Frequently Asked Questions and Fact Sheets


Please look over the questions below before you email the Webmaster. If you cannot find an answer here, then we will be happy to help you.


Fact Sheets
  NWS River Forecast Process in the Amite/Comite River Basin
HTML Version .pdf Version
  NWS Operations to Support Pat Harrison Waterways
HTML Version  


Frequently Asked Questions
1. Where can I find historical river data for the Mississippi River?
  The US Army Corps of Engineers is the official record keepers for Mississippi River Data. You can access their web site at
We have a limited amount of unofficial Mississippi River data on our site. Click here to view.
2. Where can I find river stages and forecasts for the Upper Misssissippi River?
  You can access this data from the NWS's River Watch site. This asite has forecasts for the Mississippi, Ohio, Missouri, and Illinois Rivers.
3. I am curious about how river stages are calculated. Specifically, what is the point of reference used to determine a height?

River stages are calculated from an arbitrary "gage zero" point. The reason that we get negative levels is because these "gage zero" points were established decades ago and over time the river has shifted and scoured. The reason that this is not adjusted is because the people that live around the river are familiar with the flood stage and how the current stage compares to it. It takes a vast amount of planning and education in order to change a "gage zero" which would also change the flood stage.

Also, all "gage zero" points are independent of each other. For example, you may see a stage of -6.7 feet upstream of a 13.5 feet stage even though the river is higher at the upstream point when compared to mean sea level.

4. We hear about all the flooding along the northern Mississippi River. Why is it we don't see rises expected in the forecast of the Lower Mississippi and Atchafalaya Rivers?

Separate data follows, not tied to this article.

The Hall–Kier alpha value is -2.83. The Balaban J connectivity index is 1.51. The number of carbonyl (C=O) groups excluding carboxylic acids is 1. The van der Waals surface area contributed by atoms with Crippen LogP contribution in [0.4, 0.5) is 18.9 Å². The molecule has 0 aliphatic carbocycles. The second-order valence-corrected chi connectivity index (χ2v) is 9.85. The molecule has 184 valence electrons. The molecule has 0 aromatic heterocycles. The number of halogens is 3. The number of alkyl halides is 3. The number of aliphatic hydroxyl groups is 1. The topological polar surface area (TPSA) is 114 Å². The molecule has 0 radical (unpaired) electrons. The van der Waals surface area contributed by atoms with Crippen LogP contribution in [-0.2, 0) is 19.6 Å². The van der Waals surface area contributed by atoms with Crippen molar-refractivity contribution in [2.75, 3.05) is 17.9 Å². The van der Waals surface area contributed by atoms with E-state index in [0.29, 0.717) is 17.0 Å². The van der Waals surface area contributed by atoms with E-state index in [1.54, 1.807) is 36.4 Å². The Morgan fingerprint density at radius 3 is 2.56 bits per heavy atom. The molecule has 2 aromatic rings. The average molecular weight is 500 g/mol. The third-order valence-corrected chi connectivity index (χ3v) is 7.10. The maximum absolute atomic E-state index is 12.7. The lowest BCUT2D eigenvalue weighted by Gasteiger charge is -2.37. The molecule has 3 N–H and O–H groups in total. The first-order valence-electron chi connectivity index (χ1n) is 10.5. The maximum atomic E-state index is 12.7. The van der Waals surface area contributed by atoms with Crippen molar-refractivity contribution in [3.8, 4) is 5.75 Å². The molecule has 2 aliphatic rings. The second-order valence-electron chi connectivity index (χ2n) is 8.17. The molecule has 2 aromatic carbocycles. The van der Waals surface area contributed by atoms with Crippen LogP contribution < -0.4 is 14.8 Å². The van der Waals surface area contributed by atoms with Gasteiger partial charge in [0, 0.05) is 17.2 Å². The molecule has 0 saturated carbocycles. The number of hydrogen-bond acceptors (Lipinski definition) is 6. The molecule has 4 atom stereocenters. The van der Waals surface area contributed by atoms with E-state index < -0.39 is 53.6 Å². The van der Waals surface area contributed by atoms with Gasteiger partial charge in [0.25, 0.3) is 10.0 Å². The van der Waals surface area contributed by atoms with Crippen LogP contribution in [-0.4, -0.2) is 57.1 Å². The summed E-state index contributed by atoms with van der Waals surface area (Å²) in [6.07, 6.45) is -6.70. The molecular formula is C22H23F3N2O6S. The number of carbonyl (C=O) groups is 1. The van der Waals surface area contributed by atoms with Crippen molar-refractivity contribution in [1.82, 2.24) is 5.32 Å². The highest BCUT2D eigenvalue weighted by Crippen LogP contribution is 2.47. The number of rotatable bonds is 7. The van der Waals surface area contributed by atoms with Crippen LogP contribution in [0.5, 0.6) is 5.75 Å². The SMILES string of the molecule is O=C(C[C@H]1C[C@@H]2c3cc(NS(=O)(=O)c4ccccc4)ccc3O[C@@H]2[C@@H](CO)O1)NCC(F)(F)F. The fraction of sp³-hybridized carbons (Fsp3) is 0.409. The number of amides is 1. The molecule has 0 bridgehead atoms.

The reason that we do not get a (major) rise on the Lower Mississippi and Atchafalaya Rivers is because the upper Mississippi (above Cairo, IL) contributes less percentage of flow to the those rivers. The Ohio River actually has a much greater impact on the lower Mississippi and Atchafalaya Rivers. We have a much greater concern for flooding on the lower Mississippi if the Ohio River goes into flood.
5. How are the river stage reading determined? Does the sea level of the adjoining land have anything to do with it?
  The river stage readings are determined by the agency responsible for installing and maintaing the gage. This is determined after coordinating with local agencies and interests and before the gage is installed. On each of our forecasts we provide the gage's reference to mean sea level. For example, if the forecast product states "308.54 + Forecast Stage = Height in FT NGVD 29" and the height of the stage is currently 24.9 feet, then the height of the river level would be 333.44 feet above NGVD 29.
6. (1) What are "action stage", "flood stage", and "record stage"? (2) Are the river stages in the forecast seasonally related?
  (1) Action stage is the stage at which some sort of action is taken for the river point. This is different for all points depending on the community's needs. It may be flooding of secondary roads or just a "heads up" that the river is rising. Flood stage is the stage at which structures begin to get affected. This may be a road or building. Record stage is the highest stage that the river point has gotten to since records were established. (2) None of our action or flood stages in the LMRFC area are seasonal, but there are some river points in the US that are seasonal. For example, you may have a lower flood stage in the summer due to increased outdoor activities by the river. is the U.S. government's official web portal to all federal, state and local government web resources and services.